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Analytical Methods

Chemical Analyses: Electrical Conductivity

Salinity is a soil property referring to the amount of soluble salt in the soil. It is generally a problem of arid and semiarid regions. Electrical conductivity (EC) is the most common measure of soil salinity and is indicative of the ability of an aqueous solution to carry an electric current. Plants are detrimentally affected, both physically and chemically, by excess salts in some soils and by high levels of exchangeable sodium in others. Soils with an accumulation of exchangeable sodium are often characterized by poor tilth and low permeability making them unfavorable for plant growth.

By agricultural standards, soils with an EC greater than 4 dS/m are considered saline. In actuality, salt-sensitive plants may be affected by conductivities less than 4 dS/m and salt tolerant species may not be impacted by concentrations of up to twice this maximum agricultural tolerance limit. Thus, the reclamation scientist must exercise care in interpretation of salinity standards. Salinity should be defined in terms of the predisturbance land use potential, the proposed postdisturbance land use, and the plant species to be seeded on the site (Munshower, 1994).

The saturation paste extract method is the most commonly used laboratory procedure for determining conductivity. The soil sample is saturated with distilled water and mixed to a paste consistency. After standing for one hour, the salts will dissolve and the electrical conductivity of water extracted from the paste is measured using electrodes. A variant of this method involves measuring conductivity from a 1:2 soil-water mixture after 0.5 hours of shaking. The latter method takes less time but often is not as well related to the soil solution as is the saturation paste extract method. Calibration of the electrodes with a standard solution is necessary before measuring the conductivity of the sample. Once the soil sample is in a soil-water mixture, it can be measured the same way as for aqueous samples. For more info on measurement of conductivity, see the aqueous electrical conductivity section. For details on the methods used to measure conductivity, see methods 2, 3a, and 72 (Agriculture Handbook No. 60, 1969).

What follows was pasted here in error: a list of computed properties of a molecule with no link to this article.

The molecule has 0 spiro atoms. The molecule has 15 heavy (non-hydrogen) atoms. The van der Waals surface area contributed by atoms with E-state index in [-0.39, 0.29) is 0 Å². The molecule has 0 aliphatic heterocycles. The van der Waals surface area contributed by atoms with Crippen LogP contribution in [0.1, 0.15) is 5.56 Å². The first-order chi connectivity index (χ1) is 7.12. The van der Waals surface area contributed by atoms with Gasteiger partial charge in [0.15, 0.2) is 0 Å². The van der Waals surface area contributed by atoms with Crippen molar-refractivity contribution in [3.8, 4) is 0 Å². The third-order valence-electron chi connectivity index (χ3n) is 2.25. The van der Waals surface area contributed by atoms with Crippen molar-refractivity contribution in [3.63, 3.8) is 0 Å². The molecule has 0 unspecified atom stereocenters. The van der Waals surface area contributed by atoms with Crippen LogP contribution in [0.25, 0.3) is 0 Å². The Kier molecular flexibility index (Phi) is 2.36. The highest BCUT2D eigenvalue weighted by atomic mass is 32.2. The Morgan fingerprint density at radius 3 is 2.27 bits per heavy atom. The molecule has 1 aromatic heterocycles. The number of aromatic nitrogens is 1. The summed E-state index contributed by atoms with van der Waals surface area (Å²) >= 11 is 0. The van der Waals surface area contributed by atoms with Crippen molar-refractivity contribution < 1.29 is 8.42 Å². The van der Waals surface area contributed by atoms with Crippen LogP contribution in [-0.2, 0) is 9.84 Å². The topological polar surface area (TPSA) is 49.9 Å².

Chemical Analysis | Physical Properties

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